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Indianapolis law firm Stewart & Irwin closing

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An Indianapolis law firm with a broad range of representation and diverse clientele plans to close its doors after more than 90 years.

Stewart & Irwin P.C. has notified current staff and former firm members that the firm will close in the coming weeks, according to an email provided to Indiana Lawyer. The email indicated that S&I is planning a private event for those associated with the firm.

President Mary Schmid and other firm executives did not reply to numerous telephone messages and emails seeking comment. Several attorneys familiar with the situation who spoke on condition of anonymity said several S&I shareholders have landed with other Indianapolis firms.

Stewart & Irwin is “essentially dissolving and the partners are scattering various places,” said an attorney who asked not to be identified. “Associates are jumping ship,” said another attorney who likewise did not wish to be named.

According to the firm’s website, Stewart & Irwin was founded in 1921 and represents a wide range of private-sector and government clients. The firm listed practice areas including automotive retail, corporate, general business, environmental, governmental affairs and regulation, insurance defense and coverage, medical malpractice defense, personal services, real estate, communications and utilities, estate and succession planning, employment and labor, intellectual property and technology, and construction and development.

Stewart & Irwin has downsized by almost one-third in the past five years. The firm lists on its website 24 lawyers, including 13 shareholders or equity shareholders, five associates and six attorneys listed either as of counsel or retired. In the 2008 Indiana Legal Directory, S&I listed 34 lawyers – 21 shareholders or equity shareholders, seven associates and six of counsel.  





 

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  1. Paul Ogden doing a fine job of remembering his peer Gary Welsh with the post below and a call for an Indy gettogether to celebrate Gary .... http://www.ogdenonpolitics.com/2016/05/indiana-loses-citizen-journalist-giant.html Castaways of Indiana, unite!

  2. It's unfortunate that someone has attempted to hijack the comments to promote his own business. This is not an article discussing the means of preserving the record; no matter how it's accomplished, ethics and impartiality are paramount concerns. When a party to litigation contracts directly with a reporting firm, it creates, at the very least, the appearance of a conflict of interest. Court reporters, attorneys and judges are officers of the court and must abide by court rules as well as state and federal laws. Parties to litigation have no such ethical responsibilities. Would we accept insurance companies contracting with judges? This practice effectively shifts costs to the party who can least afford it while reducing costs for the party with the most resources. The success of our justice system depends on equal access for all, not just for those who have the deepest pockets.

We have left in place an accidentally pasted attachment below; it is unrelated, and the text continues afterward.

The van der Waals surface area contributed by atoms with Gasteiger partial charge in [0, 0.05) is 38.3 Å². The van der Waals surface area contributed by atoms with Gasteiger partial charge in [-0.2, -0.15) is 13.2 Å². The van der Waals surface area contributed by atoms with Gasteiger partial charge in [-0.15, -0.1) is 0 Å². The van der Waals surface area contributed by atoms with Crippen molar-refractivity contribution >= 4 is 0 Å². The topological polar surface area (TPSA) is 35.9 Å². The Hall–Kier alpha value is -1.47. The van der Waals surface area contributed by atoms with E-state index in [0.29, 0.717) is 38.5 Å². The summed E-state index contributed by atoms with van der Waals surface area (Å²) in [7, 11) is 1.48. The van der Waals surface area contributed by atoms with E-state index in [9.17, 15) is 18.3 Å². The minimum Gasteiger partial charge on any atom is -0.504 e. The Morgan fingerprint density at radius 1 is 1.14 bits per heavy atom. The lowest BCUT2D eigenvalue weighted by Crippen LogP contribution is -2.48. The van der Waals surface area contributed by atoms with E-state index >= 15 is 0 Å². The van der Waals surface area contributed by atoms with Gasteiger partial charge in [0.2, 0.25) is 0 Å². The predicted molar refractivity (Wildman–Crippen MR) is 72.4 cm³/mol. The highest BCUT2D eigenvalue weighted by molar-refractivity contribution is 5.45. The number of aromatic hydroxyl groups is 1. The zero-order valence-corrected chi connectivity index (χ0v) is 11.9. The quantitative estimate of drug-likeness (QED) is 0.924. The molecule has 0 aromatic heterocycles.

3. As a licensed court reporter in California, I have to say that I'm sure that at some point we will be replaced by speech recognition. However, from what I've seen of it so far, it's a lot farther away than three years. It doesn't sound like Mr. Hubbard has ever sat in a courtroom or a deposition room where testimony is being given. Not all procedures are the same, and often they become quite heated with the ends of question and beginning of answers overlapping. The human mind can discern the words to a certain extent in those cases, but I doubt very much that a computer can yet. There is also the issue of very heavy accents and mumbling. People speak very fast nowadays, and in order to do that, they generally slur everything together, they drop or swallow words like "the" and "and." Voice recognition might be able to produce some form of a transcript, but I'd be very surprised if it produces an accurate or verbatim transcript, as is required in the legal world.

  4. Really enjoyed the profile. Congratulations to Craig on living the dream, and kudos to the pros who got involved to help him realize the vision.

  5. Why in the world would someone need a person to correct a transcript when a realtime court reporter could provide them with a transcript (rough draft) immediately?

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